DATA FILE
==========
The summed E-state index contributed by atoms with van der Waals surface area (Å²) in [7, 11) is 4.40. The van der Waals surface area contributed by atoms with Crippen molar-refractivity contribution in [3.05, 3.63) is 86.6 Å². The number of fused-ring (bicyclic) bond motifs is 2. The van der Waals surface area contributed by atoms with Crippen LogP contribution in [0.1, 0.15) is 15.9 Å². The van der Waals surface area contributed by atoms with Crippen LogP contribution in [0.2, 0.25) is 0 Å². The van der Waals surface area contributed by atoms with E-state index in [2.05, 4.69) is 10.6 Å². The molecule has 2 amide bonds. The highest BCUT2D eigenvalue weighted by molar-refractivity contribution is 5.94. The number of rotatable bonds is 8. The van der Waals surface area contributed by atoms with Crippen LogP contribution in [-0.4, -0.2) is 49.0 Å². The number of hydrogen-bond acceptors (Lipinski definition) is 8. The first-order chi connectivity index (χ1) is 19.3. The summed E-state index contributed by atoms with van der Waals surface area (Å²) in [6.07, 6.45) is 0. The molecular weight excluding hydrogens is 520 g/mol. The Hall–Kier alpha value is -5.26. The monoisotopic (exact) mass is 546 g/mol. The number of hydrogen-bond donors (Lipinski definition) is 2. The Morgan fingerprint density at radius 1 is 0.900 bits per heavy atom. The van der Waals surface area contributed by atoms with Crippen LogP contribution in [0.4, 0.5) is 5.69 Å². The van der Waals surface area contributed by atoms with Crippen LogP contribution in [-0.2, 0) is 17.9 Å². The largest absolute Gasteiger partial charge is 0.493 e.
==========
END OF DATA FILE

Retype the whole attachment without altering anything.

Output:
The summed E-state index contributed by atoms with van der Waals surface area (Å²) in [7, 11) is 4.40. The van der Waals surface area contributed by atoms with Crippen molar-refractivity contribution in [3.05, 3.63) is 86.6 Å². The number of fused-ring (bicyclic) bond motifs is 2. The van der Waals surface area contributed by atoms with Crippen LogP contribution in [0.1, 0.15) is 15.9 Å². The van der Waals surface area contributed by atoms with Crippen LogP contribution in [0.2, 0.25) is 0 Å². The van der Waals surface area contributed by atoms with E-state index in [2.05, 4.69) is 10.6 Å². The molecule has 2 amide bonds. The highest BCUT2D eigenvalue weighted by molar-refractivity contribution is 5.94. The number of rotatable bonds is 8. The van der Waals surface area contributed by atoms with Crippen LogP contribution in [-0.4, -0.2) is 49.0 Å². The number of hydrogen-bond acceptors (Lipinski definition) is 8. The first-order chi connectivity index (χ1) is 19.3. The summed E-state index contributed by atoms with van der Waals surface area (Å²) in [6.07, 6.45) is 0. The molecular weight excluding hydrogens is 520 g/mol. The Hall–Kier alpha value is -5.26. The monoisotopic (exact) mass is 546 g/mol. The number of hydrogen-bond donors (Lipinski definition) is 2. The Morgan fingerprint density at radius 1 is 0.900 bits per heavy atom. The van der Waals surface area contributed by atoms with Crippen LogP contribution in [0.4, 0.5) is 5.69 Å². The van der Waals surface area contributed by atoms with Crippen LogP contribution in [-0.2, 0) is 17.9 Å². The largest absolute Gasteiger partial charge is 0.493 e.